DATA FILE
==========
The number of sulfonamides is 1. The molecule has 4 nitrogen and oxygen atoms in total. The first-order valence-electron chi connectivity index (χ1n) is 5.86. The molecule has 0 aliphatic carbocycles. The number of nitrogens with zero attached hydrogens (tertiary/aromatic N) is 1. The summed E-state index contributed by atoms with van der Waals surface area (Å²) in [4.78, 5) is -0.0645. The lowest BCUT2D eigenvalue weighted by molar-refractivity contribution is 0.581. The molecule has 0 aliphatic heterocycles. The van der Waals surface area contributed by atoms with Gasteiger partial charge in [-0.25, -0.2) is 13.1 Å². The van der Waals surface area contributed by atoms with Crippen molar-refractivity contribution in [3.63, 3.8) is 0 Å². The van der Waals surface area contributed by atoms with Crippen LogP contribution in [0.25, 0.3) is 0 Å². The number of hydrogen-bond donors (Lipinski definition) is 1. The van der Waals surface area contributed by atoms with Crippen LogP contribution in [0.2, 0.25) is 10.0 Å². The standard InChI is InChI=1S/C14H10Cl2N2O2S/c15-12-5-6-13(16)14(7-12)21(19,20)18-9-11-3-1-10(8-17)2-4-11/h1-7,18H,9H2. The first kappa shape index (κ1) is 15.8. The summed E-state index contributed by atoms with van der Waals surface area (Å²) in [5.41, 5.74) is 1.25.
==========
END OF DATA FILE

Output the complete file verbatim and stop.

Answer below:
The number of sulfonamides is 1. The molecule has 4 nitrogen and oxygen atoms in total. The first-order valence-electron chi connectivity index (χ1n) is 5.86. The molecule has 0 aliphatic carbocycles. The number of nitrogens with zero attached hydrogens (tertiary/aromatic N) is 1. The summed E-state index contributed by atoms with van der Waals surface area (Å²) in [4.78, 5) is -0.0645. The lowest BCUT2D eigenvalue weighted by molar-refractivity contribution is 0.581. The molecule has 0 aliphatic heterocycles. The van der Waals surface area contributed by atoms with Gasteiger partial charge in [-0.25, -0.2) is 13.1 Å². The van der Waals surface area contributed by atoms with Crippen molar-refractivity contribution in [3.63, 3.8) is 0 Å². The van der Waals surface area contributed by atoms with Crippen LogP contribution in [0.25, 0.3) is 0 Å². The number of hydrogen-bond donors (Lipinski definition) is 1. The van der Waals surface area contributed by atoms with Crippen LogP contribution in [0.2, 0.25) is 10.0 Å². The standard InChI is InChI=1S/C14H10Cl2N2O2S/c15-12-5-6-13(16)14(7-12)21(19,20)18-9-11-3-1-10(8-17)2-4-11/h1-7,18H,9H2. The first kappa shape index (κ1) is 15.8. The summed E-state index contributed by atoms with van der Waals surface area (Å²) in [5.41, 5.74) is 1.25.